Peace between Israel and its neighbors is as unimaginable as the end of the Cold War was five years ago.
Hostility has been the cornerstone of Middle East politics since 1948. Without it, the players would have difficulty knowing how to behave. The change is so fundamental, it would bring in a raft of other changes taking years to digest.
The 21 members of the League of Arab States recognize the PLO as the sole legitimate representative of the Palestinian people. Only one of them, Egypt, also recognizes Israel's right to exist. When the PLO joined Egypt in recognizing Israel, and when Israel joined with the Arab League in recognizing the PLO as the representative of the Palestinian people, the reason for Arab nonrecognition of Israel vanished.
Only those states branding the PLO as a traitor for dealing with Israel might be left in notional war with Israel. These might well be Libya, Sudan and Iraq, joined by Iran, which is not an Arab country.
The big prize would be Syria, which has really wanted to represent the Palestinian people but could never win legitimacy for that role. Syria is crucial to any real peace between Arabs and Israel, or to any wrecking effort.
If Israel and its neighbors do make peace, the American recession would get worse. With U.S. military retrenchment, American weapons manufacturers are counting on military aid to Israel and Egypt and on arms sales to oil monarchies to keep themselves in business and their workers in jobs.
Many of the reasons for Middle East armaments would disappear in a peace between Israel and its neighbors. Of course there would still be the Iran menace, the Iraq menace, the residual distrust. They could not disarm. But the spiraling arms race should taper off. The burden on budgets should diminish. The likelihood of preparedness causing war would subside.
The agreement between Israel and the PLO spells out intricate economic cooperation from the start. Both sides realize what a hell-hole Gaza is, how gravely it needs outside help to make lives better and how this is the only way to combat the growing fascination for Hamas.
The mechanisms prescribed in this agreement suggest that whether Palestine confederates politically with Jordan or not, it will confederate economically with Israel. Roles for both Egypt and Jordan are anticipated. It is not difficult to foresee regional economic cooperation between Palestine, Israel and Jordan -- dictated by geography and common sense. That would be a way wean Jordan from its dependence on Iraq. This is not to suggest, however, that Israel will become the defender of Jordan's security. Israeli hawks used to brag that Israel played that role for Lebanon, which proved to be disastrously untrue.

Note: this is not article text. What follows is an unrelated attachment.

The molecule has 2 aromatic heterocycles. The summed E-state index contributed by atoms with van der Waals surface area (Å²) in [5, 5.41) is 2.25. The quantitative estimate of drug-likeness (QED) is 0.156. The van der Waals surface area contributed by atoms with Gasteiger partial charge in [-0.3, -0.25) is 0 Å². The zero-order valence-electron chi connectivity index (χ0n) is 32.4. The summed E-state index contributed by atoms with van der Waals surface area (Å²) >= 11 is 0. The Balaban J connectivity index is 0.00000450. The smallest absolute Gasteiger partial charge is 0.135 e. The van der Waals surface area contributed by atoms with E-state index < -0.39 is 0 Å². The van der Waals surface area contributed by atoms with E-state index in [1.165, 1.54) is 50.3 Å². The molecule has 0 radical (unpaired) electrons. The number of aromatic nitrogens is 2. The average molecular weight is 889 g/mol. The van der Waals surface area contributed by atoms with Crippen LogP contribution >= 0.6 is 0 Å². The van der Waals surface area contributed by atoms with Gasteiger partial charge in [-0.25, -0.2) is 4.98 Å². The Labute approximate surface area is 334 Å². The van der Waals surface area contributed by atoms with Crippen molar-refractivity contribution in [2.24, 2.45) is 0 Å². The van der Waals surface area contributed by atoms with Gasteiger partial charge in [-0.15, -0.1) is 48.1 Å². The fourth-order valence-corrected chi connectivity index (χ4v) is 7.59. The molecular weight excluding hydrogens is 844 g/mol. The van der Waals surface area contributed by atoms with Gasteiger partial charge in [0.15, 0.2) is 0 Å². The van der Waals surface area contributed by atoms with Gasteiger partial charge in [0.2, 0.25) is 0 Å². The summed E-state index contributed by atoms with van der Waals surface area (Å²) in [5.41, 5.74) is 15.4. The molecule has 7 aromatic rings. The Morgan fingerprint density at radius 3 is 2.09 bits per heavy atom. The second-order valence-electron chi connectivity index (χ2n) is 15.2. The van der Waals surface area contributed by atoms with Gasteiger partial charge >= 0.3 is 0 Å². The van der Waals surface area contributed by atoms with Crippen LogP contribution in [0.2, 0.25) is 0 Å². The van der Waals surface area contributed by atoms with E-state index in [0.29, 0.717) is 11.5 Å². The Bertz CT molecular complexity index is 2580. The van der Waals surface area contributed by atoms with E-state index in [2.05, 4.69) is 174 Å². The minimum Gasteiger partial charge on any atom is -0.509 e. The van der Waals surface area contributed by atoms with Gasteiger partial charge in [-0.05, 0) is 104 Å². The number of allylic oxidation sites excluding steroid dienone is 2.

In the longer run, one can foresee Israel taking its proper place in the region, cooperating with its neighbors in economic development, water exploitation, environmental controls, crime control and, yes, regional defense.
Palestinian labor and Israeli management worked together in Israel from 1967 until this year. One can picture Palestinian and Israeli managements cooperating and, eventually, Saudi capital coupled with Israeli research, Jordanian-Israeli joint ventures, Egyptian-Israeli joint ventures and Israeli technical assistance in agriculture and health to nearby states.
It is up to the oil monarchies to support or sabotage the Israel-PLO agreement. They cannot afford to perpetuate their policies of arming the region and subsidizing the economic victims of the endless war with Israel. Saudi Arabia is over-stretched. The Israel-PLO agreement gets the Saudis off the hook, if they want to be. The economic relief that peace offers is reason enough for Saudi Arabia to lead, after a decent interval, in dismantling the Arab Boycott office. That would formally end Israel's isolation from the Arab world and pave the way for recognition at each Arab state's own pace.
Israel needs this peace to diminish its military spending in an orderly fashion and shift expenditure to support the massive immigration from the former Soviet Union.
What the Labor government of Yitzhak Rabin needs to do, having come this far, is to make the peace real and indispensable, so that the Likud Party on returning to power would not overturn it.
The peace flows from the Camp David agreement of 1978 negotiated by a Likud government. Peace, not territory, is Israel's true security.
Daniel Berger writes editorials for The Baltimore Sun.